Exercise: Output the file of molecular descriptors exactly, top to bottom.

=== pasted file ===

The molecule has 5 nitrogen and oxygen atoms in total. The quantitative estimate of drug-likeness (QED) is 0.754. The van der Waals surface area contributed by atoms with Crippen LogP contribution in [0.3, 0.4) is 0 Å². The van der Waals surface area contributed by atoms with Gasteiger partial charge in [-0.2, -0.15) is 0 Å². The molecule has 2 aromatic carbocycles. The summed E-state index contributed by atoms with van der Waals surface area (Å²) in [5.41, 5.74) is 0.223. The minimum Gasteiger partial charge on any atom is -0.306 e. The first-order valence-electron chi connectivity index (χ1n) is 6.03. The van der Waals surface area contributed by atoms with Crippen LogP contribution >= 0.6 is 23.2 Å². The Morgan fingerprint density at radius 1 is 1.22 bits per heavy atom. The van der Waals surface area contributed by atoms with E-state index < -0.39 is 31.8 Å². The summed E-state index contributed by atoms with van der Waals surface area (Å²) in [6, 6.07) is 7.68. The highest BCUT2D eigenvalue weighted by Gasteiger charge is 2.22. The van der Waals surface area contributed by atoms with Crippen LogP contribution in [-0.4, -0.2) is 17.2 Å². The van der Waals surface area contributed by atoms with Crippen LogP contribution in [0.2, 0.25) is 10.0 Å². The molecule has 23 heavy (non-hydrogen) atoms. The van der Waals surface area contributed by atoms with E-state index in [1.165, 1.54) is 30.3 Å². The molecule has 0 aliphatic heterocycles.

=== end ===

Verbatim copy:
The molecule has 5 nitrogen and oxygen atoms in total. The quantitative estimate of drug-likeness (QED) is 0.754. The van der Waals surface area contributed by atoms with Crippen LogP contribution in [0.3, 0.4) is 0 Å². The van der Waals surface area contributed by atoms with Gasteiger partial charge in [-0.2, -0.15) is 0 Å². The molecule has 2 aromatic carbocycles. The summed E-state index contributed by atoms with van der Waals surface area (Å²) in [5.41, 5.74) is 0.223. The minimum Gasteiger partial charge on any atom is -0.306 e. The first-order valence-electron chi connectivity index (χ1n) is 6.03. The van der Waals surface area contributed by atoms with Crippen LogP contribution >= 0.6 is 23.2 Å². The Morgan fingerprint density at radius 1 is 1.22 bits per heavy atom. The van der Waals surface area contributed by atoms with E-state index < -0.39 is 31.8 Å². The summed E-state index contributed by atoms with van der Waals surface area (Å²) in [6, 6.07) is 7.68. The highest BCUT2D eigenvalue weighted by Gasteiger charge is 2.22. The van der Waals surface area contributed by atoms with Crippen LogP contribution in [-0.4, -0.2) is 17.2 Å². The van der Waals surface area contributed by atoms with Crippen LogP contribution in [0.2, 0.25) is 10.0 Å². The molecule has 23 heavy (non-hydrogen) atoms. The van der Waals surface area contributed by atoms with E-state index in [1.165, 1.54) is 30.3 Å². The molecule has 0 aliphatic heterocycles.